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Key questions

  • What are the main energy efficiency trends in transport in EU countries?
  • What are the main drivers of the transport’s energy consumption variation since 2000?

This policy brief is based on a brochure prepared within the ODYSSEE MURE project published in 2015.

Lead authors: Bruno Lapillonne and Carine Sebi (Enerdata)
Reviewers: Reinhard Jellinek (Austrian Energy Agency) and Stefano Faberi (ISINNOVA)

Decreasing energy consumption since 2007

Since 2007 and in contrast with the 2000-2007 period, the energy consumption of the transport sector1 has been decreasing at EU level (by 1.2% per year from 2007 to 2014) and in the five largest EU countries (Figure 1). There is still however a regular progression in some EU member states during the same period (e.g. Poland by around 1.5% per year). Several factors have contributed to this trend that the brief will analyse: energy efficiency improvements, the economic slowdown and change in the share of transport modes (“modal shift”).

Figure 1: Energy consumption of the transport sector

Energy consumption of the transport sector


Half of the energy consumption for cars and 30% for trucks and light duty vehicles

Cars account for 49% of the sector’s consumption and road freight transport (trucks and light-duty vehicles) for 29% (Figure 2). Therefore, the analysis of energy efficiency trends will focus on road transport.

Figure 2: Decomposition of transport consumption by mode

Decomposition of transport consumption by mode


The energy efficiency of new cars has improved more rapidly since 2007

The specific fuel consumption of new cars has been decreasing since 2000 and was 1.8 l/100km lower in 2014 at EU level2. From 2007, the rate of decrease has accelerated significantly (3.2% per year compared to 1.2% before, Figure 3), mainly because of EU regulations on labelling and emission standards, as well as new emission-based taxes, that provided incentives for the purchase of low emission cars.

Figure 3: Trends in the specific consumption of new cars

Trends in the specific consumption of new cars

Source: ODYSSEE, based on CO2 emission data from EEA

The specific consumption of new cars differs among countries with a difference of 2 l/100km between the extreme values in 2014. There is an increasing number of countries (13 countries in 2014) with an average specific consumption below 5 l/100km for new cars, with Portugal, the Netherlands and Denmark in the lower range (Figure 4). The high share of diesel cars, which have a lower specific consumption than gasoline cars, largely explains the good performances of these countries, as diesel cars made up more than 70% of new registrations. For Denmark and the Netherlands, the low specific consumption is also related to the registration of relatively small cars: the average mass of new cars in these countries is below 1,300 kg in 2014 (1400 kg for the EU average). In addition, Denmark is among the EU countries with the lowest engine capacity (cm3); it also has the lowest average engine power (kW), followed by Italy, France, the Netherlands and Portugal.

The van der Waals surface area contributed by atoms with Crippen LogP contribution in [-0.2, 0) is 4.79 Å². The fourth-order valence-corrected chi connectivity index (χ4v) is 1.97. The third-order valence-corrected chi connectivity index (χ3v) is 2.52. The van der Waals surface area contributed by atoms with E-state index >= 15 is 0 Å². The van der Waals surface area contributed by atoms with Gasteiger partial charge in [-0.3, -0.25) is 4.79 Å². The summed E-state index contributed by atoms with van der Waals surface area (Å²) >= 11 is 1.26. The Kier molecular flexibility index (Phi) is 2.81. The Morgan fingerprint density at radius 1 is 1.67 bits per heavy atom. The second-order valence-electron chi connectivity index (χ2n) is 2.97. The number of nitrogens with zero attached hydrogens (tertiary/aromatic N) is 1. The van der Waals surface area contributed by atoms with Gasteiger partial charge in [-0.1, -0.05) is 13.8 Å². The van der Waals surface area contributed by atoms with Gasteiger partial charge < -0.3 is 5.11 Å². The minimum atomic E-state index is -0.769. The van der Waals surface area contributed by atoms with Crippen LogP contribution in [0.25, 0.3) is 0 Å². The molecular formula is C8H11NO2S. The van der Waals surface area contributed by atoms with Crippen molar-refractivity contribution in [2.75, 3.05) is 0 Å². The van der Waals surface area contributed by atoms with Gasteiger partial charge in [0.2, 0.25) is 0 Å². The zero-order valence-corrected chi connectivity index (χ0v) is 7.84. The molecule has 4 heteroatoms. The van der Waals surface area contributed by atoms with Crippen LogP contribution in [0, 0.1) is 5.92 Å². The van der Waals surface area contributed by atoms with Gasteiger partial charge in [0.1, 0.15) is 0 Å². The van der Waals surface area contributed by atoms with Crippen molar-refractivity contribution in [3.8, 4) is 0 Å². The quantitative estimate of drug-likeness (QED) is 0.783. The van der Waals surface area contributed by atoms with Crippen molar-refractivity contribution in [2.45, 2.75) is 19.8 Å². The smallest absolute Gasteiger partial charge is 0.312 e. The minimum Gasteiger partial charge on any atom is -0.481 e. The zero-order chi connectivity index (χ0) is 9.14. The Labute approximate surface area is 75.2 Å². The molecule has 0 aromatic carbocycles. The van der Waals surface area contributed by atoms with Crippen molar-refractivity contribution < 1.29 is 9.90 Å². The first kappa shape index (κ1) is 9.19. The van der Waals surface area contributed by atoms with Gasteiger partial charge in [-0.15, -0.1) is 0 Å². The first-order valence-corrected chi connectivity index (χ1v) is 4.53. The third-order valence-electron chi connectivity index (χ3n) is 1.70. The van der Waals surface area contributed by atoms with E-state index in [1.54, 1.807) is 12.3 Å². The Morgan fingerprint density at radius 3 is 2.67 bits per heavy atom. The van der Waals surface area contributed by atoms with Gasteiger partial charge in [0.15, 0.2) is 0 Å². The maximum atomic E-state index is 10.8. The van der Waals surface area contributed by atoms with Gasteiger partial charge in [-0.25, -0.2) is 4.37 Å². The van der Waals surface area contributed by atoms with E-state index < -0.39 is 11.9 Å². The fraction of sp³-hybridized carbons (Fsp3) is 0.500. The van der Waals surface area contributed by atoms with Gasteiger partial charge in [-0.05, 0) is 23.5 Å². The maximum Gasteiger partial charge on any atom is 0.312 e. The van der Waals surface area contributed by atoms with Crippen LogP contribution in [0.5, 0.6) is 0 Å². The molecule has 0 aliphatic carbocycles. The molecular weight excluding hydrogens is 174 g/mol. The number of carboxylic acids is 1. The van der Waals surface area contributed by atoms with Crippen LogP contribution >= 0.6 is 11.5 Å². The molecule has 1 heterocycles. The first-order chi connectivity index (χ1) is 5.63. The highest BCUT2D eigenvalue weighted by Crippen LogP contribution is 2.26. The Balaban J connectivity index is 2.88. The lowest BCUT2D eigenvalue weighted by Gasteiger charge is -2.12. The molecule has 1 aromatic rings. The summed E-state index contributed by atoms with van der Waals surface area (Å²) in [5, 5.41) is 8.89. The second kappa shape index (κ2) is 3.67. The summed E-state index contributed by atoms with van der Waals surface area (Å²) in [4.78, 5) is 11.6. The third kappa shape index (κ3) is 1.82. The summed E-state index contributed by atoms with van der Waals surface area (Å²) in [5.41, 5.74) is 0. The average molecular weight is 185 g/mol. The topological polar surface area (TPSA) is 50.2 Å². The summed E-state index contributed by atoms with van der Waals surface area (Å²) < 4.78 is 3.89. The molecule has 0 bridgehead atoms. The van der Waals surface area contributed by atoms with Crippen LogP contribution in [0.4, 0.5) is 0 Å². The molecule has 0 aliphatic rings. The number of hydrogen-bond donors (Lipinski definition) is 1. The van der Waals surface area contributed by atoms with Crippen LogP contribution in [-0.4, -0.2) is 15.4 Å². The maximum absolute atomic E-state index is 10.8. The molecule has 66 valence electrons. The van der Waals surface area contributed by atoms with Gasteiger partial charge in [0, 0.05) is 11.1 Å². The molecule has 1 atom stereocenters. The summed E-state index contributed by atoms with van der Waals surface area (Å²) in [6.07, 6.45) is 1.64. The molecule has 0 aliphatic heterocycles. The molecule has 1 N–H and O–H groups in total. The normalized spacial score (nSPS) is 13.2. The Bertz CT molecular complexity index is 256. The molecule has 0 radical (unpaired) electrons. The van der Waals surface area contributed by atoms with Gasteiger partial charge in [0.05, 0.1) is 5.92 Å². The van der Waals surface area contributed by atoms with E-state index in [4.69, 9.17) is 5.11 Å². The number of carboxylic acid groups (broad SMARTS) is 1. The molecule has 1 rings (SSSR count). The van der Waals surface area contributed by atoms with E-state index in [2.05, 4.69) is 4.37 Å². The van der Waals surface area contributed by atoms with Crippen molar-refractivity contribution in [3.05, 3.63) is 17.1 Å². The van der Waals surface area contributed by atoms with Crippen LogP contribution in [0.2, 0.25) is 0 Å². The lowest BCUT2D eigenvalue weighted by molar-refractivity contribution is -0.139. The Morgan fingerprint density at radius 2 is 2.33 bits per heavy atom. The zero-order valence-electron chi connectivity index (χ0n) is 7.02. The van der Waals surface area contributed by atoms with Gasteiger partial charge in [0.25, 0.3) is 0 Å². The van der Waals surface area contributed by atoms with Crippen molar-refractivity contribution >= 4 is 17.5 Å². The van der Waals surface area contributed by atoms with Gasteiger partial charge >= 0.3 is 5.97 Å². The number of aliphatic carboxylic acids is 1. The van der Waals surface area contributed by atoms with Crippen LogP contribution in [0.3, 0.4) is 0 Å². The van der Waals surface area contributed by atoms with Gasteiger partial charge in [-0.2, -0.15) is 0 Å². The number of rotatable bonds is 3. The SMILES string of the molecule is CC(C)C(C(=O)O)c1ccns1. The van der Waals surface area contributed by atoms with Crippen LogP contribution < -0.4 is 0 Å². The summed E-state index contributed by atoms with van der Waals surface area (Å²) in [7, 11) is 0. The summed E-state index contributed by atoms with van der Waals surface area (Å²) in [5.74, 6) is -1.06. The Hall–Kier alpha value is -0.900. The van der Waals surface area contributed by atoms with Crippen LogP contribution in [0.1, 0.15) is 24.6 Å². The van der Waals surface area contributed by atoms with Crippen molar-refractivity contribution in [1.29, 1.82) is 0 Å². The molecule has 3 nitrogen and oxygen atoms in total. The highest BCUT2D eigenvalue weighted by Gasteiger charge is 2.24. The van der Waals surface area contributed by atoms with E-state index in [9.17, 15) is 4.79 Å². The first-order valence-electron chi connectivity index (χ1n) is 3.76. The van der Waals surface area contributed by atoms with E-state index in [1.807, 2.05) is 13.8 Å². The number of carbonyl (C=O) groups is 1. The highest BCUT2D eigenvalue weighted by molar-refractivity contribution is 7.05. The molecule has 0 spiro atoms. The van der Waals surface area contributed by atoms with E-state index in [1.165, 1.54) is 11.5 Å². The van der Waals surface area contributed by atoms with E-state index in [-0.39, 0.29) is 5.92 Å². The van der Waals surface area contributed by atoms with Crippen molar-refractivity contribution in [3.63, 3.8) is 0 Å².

Figure 4: Specific consumption of new cars (2014)

Specific consumption of new cars

Source: Enerdata based on data from EEA on gCO2/km

Almost all EU countries are in line with the target of the EU Directive set for new cars (130gCO2/km by 2015) (Figure 5).

Figure 5: CO2 emissions of new cars (2015)

CO2 emissions of new cars

Source: EEA

More efficient new cars improved the average performance of the car fleet

As over 90% of the cars on the road in 2014 were produced after 2000 and 45% since 2007, the energy efficiency gains achieved with new cars had a major impact on the average performance of the car fleet: the average specific consumption of the EU car fleet decreased from 7.8 l/100 km in 2000 to 6.7 l/100 km in 2014. The economic crisis since 2008 has however slowed down the flow of new cars, which represented just under 5% of the car fleet in 2014 compared to 8% in 2000, and thus the energy efficiency improvement.

Lower efficiency of road freight transport since 2007

Until 2007, the specific consumption per tonne-km of trucks and light vehicles was decreasing, which means that the efficiency of road transport of freight was regularly improving (by 1.2%/year, Figure 6). These energy efficiency improvements were driven both by an increase in the efficiency of vehicles and by a more efficient management of freight transport (increase in the ratio tonne-km/vehicle). The latter trend is the result of higher load factors and a shift to larger trucks, driven by a rapid growth in the volume of traffic (nearly 5%/year in tonne-km). However, with the economic crisis since 2007, the energy consumption per tonne-km has been decreasing at a much slower rate (-0.2%/year). Even though the efficiency of vehicles did not stop improving, the fall in traffic (by 2.5%/year over 2007-2014) led to a less efficient operation of the vehicle fleet, as shown by the sharp decrease in load factors: i.e. trucks were less loaded and empty running increased.